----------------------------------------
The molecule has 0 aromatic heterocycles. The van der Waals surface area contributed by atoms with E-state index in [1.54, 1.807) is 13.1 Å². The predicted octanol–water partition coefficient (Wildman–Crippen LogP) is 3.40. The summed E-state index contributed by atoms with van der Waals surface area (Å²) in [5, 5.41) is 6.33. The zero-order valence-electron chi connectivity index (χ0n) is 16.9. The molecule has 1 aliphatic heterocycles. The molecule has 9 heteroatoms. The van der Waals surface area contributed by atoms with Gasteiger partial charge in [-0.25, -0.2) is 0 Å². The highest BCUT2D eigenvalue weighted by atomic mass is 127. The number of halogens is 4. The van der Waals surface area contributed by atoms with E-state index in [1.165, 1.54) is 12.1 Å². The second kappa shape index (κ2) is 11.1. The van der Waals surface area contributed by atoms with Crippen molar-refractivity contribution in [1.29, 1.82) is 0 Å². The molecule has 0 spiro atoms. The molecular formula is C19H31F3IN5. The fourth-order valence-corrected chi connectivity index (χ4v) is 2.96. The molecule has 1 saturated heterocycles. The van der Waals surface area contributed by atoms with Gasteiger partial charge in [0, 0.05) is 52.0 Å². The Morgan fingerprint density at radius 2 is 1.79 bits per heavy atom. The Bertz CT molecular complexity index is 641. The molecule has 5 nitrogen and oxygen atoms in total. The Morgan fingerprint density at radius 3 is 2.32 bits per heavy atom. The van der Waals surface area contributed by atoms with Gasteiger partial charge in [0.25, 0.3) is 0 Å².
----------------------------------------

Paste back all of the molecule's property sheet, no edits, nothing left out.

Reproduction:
The molecule has 0 aromatic heterocycles. The van der Waals surface area contributed by atoms with E-state index in [1.54, 1.807) is 13.1 Å². The predicted octanol–water partition coefficient (Wildman–Crippen LogP) is 3.40. The summed E-state index contributed by atoms with van der Waals surface area (Å²) in [5, 5.41) is 6.33. The zero-order valence-electron chi connectivity index (χ0n) is 16.9. The molecule has 1 aliphatic heterocycles. The molecule has 9 heteroatoms. The van der Waals surface area contributed by atoms with Gasteiger partial charge in [-0.25, -0.2) is 0 Å². The highest BCUT2D eigenvalue weighted by atomic mass is 127. The number of halogens is 4. The van der Waals surface area contributed by atoms with E-state index in [1.165, 1.54) is 12.1 Å². The second kappa shape index (κ2) is 11.1. The van der Waals surface area contributed by atoms with Crippen molar-refractivity contribution in [1.29, 1.82) is 0 Å². The molecule has 0 spiro atoms. The molecular formula is C19H31F3IN5. The fourth-order valence-corrected chi connectivity index (χ4v) is 2.96. The molecule has 1 saturated heterocycles. The van der Waals surface area contributed by atoms with Gasteiger partial charge in [0, 0.05) is 52.0 Å². The Morgan fingerprint density at radius 2 is 1.79 bits per heavy atom. The Bertz CT molecular complexity index is 641. The molecule has 5 nitrogen and oxygen atoms in total. The Morgan fingerprint density at radius 3 is 2.32 bits per heavy atom. The van der Waals surface area contributed by atoms with Gasteiger partial charge in [0.25, 0.3) is 0 Å².